CATCHER: 1982 had yet another Hall of Famer in Ted Simmons (see a pattern here). It wasn’t one of his best years, hitting .269, but he had 23 homers and 97 RBIs. 2021’s squad has Omar Narvaez (11 homers, 47 RBIs, .277) and Manny Pina (12 homers, 32 RBI, .195). Advantage: 1982.
LEFT FIELD: 1982’s Brewers had Ben Oglivie, a hot-and-cold hitter who smacked 34 homers and drove in 102 runs in 1982. He had huge homers in the ALCS and World Series. In a typical Christian Yelich season, he gets the nod. But he hasn’t been Yelich since 2019. Advantage: 1982.
CENTER FIELD: 1982’s Brewers had Gorman Thomas, who was average defensively, but would fit in perfectly in today’s all-or-nothing offenses. He hit 39 home runs in 1982 with 112 RBIs, batting .245 and striking out a ton. The 2021 Brewers counter with often-injured Lorenzo Cain and light-hitting Jackie Bradley Jr. Both could play rings around Thomas defensively. Cain, when healthy, is much more of a steady, clutch hitter. Problem is, he can’t stay healthy, Advantage: Even.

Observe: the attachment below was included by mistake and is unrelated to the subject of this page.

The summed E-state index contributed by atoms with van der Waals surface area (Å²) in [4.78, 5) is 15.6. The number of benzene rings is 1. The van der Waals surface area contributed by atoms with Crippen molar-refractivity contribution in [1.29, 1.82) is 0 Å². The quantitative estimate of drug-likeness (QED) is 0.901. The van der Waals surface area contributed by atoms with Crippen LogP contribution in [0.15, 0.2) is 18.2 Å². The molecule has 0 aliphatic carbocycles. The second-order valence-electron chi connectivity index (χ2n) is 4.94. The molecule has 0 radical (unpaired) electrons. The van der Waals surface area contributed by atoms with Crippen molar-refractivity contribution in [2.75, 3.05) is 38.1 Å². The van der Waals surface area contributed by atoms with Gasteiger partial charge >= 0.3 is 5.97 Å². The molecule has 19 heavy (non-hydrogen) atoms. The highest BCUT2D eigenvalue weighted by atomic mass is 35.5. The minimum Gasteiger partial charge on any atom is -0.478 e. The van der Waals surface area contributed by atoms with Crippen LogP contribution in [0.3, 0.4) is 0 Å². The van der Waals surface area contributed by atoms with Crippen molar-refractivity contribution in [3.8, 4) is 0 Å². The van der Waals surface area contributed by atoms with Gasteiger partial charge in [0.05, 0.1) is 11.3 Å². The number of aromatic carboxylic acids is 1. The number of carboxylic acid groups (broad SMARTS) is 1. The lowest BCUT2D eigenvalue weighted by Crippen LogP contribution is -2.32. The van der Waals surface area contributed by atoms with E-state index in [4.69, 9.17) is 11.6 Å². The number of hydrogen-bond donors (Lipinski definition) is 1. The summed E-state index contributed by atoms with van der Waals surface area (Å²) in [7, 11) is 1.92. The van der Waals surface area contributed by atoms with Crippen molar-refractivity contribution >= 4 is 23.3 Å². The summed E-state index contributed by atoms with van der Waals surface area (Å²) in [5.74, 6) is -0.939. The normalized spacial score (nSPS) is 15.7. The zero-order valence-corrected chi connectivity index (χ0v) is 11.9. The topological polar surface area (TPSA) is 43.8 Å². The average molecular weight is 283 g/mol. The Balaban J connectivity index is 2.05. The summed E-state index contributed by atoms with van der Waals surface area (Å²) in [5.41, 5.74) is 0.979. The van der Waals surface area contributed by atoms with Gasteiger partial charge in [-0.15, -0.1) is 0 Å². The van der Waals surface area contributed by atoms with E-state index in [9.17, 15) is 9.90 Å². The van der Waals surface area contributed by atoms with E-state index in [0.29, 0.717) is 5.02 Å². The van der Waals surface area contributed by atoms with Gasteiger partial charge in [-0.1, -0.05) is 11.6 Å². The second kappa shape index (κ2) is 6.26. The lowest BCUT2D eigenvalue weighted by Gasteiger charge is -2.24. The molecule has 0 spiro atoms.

RIGHT FIELD: The Brewers moved Charlie Moore from catcher to right field and while he had a terrific arm, he had little power and was a good choice for batting near the bottom of the order. The 2021 Brewers have Avi Garcia (29 homers, 84 RBI, .270) having a career season. Advantage: 2021.
Now we come to the pitching staff.
STARTING ROTATION: For much of the season, the 1982 Brewers had a rotation of Pete Vukovich, Mike Caldwell and Moose Haas and a bunch of others who were minimally effective until they traded for Don Sutton in August.
Vukovich was 18-6 with a 3.34 ERA and captured the Cy Young Award mainly due to leading the league in wins. Later the Brewers found out he had pitched much of the season with a tear in his rotator cuff. He put his team first and bore the pain.
Caldwell was 17-13 with a 3.91 ERA, but he did beat the Cardinals twice in the World Series. Only Caldwell and Vukovich registered an ERA better than the AL average.